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What's the name for this logical fallacy:

"Research has shown that X."

"That doesn't matter. In the past, people were convinced that Y but it was then shown that they were wrong. In a few years, we'll probably realize X is wrong too."

  • hasty generalization – user35983 Nov 30 '18 at 16:22
  • This is a crude version of Laudan's pessimistic induction:"Larry Laudan argues that if past scientific theories which were successful were found to be false, we have no reason to believe the realist's claim that our currently successful theories are approximately true." Be careful, the idea is controversial, but in some contexts, at least, it is a reputable argument, not a fallacy. – Conifold Dec 1 '18 at 7:38
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That is probably closest to the genetic fallacy (a conclusion/argument/premise is incorrect because of the source of its claim), but with relevant discussion on "scholarly consensus" discussed below. However, someone in this convo has their definitions confused, so it is possible there is no fallacy.

In discussions like these, "research" is sometimes conflated with "scholarly consensus." In fact, this convo suggests that either person A or person B is getting these terms confused. Scholarly consensus is a combination of appeal to authority and appeal to popularity and is on its own a genetic fallacy. The appeal to authority is debatable (can be correct and useful and can also be false) and the appeal to popularity is even worse. Also, just for fun, I enjoyed Bart Ehrman's discussion on scholarly consensus.

The person's reply seems to be against the notion of the argument from authority, and it is a reasonable objection. As Sagan notes (in link above):

One of the great commandments of science is, "Mistrust arguments from authority." ... Too many such arguments have proved too painfully wrong. Authorities must prove their contentions like everybody else.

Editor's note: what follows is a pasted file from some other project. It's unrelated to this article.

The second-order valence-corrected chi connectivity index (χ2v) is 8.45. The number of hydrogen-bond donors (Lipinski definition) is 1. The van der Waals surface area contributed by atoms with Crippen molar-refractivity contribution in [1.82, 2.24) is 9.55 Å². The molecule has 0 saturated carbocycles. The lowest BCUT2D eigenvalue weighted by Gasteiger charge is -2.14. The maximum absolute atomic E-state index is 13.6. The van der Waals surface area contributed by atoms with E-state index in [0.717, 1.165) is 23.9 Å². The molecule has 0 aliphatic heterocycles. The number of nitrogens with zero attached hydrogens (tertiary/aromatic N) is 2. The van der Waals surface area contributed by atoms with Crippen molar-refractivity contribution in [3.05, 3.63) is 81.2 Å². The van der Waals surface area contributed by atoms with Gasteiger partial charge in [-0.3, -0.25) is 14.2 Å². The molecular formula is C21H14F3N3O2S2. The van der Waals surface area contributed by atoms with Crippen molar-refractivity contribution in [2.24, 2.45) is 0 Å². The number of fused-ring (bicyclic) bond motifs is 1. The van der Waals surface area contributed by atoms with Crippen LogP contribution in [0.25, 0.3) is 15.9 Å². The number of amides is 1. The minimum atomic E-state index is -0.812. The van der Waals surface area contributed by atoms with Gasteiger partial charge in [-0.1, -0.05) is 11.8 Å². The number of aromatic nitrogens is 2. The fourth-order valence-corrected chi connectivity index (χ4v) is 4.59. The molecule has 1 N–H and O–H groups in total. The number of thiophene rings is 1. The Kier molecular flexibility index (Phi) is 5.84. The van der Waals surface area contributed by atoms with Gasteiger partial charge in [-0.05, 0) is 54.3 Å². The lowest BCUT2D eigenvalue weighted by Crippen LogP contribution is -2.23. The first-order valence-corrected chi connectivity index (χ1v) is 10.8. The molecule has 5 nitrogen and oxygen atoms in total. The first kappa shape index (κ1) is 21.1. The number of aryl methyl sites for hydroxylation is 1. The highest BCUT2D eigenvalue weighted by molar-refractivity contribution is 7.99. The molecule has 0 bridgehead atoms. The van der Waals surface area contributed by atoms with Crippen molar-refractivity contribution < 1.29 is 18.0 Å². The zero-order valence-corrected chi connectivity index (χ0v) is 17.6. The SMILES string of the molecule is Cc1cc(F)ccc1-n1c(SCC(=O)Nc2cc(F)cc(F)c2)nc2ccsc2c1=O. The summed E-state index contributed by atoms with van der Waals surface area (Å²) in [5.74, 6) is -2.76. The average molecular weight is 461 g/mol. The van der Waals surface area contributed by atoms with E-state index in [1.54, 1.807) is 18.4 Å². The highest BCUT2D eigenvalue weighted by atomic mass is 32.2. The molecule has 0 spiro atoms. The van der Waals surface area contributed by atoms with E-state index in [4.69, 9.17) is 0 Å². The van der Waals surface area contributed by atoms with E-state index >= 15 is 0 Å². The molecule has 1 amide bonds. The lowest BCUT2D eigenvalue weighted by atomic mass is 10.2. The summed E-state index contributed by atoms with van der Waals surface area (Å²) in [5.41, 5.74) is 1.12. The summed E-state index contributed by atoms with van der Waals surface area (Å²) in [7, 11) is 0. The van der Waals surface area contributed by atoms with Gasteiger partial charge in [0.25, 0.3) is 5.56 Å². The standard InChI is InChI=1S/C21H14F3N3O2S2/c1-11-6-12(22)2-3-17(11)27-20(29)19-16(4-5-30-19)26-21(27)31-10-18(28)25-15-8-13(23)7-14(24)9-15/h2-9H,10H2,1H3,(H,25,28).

There is possible truth in their objection, as has been recorded throughout history. For example, scientists for 30 years were convinced that humans had 24 chromosomes because an authority on the subject said so, and even textbooks had 23 pictured and reports suggested but everyone still held to 24 chromosomes. Other examples would be steady state theory, geocentric universe, Earth's primordial atmosphere, etc. Our understanding changes and morphs. That's the beautiful thing about science. It improves as our understanding increases.

The important takeaway is to distinguish scholarly consensus from the actual research (pure evidence) generally produced in peer-reviewed publications and books. Don't waste time talking only about what people think, talk about why they think it (i.e. the actual evidence). If you want to show that A is true, then show evidence that A is true. Don't just say that person X, Y, and Z all believe that A is true. Show that A is true by proving B, C, and D that imply A. This is how you avoid that kind of rather useless discussion. If someone wants to go against scholarly consensus, then that shouldn't be (in theory) much different than going alongside scholarly consensus; both need to provide support and evidence for their claims. In reality, going against it is just much tougher, will result in ridicule, and generally more evidence will be demanded (think Einstein with all his crazy ideas), though it many times is difficult to give comprehensively and satisfactorily in the early stages of a theory.

In other words, shut up unless you're talking real evidence.

P.S.: I used an argument from authority by quoting Sagan to support mistrust of arguments from authority :)

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    +1. It strikes me as a very crude inductive argument. It's not even properly quantified - 'people' : all people or some people ? Best - Geoffrey – Geoffrey Thomas Nov 30 '18 at 12:34
  • no i disagree (i think). is the PMI a crude inductive argument? – user35983 Nov 30 '18 at 16:21
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I don’t think that is a fallacy. That is a logical explanation to how something can be wrong. Because there is a possibility that eventually it will be wrong. Perhaps a fallacy would be, ‘we were wrong before, but this time we got it right’.

It also is in relation to the question or to the solution. Most things change over time. Nothing is constant. “Man cannot fly”, “only god knows”, “the cat is either alive or dead”, and yes, “2+2=4”, (for Jose).

But all emotion aside it appears to be a causal fallacy because you cannot conclude from the premise.

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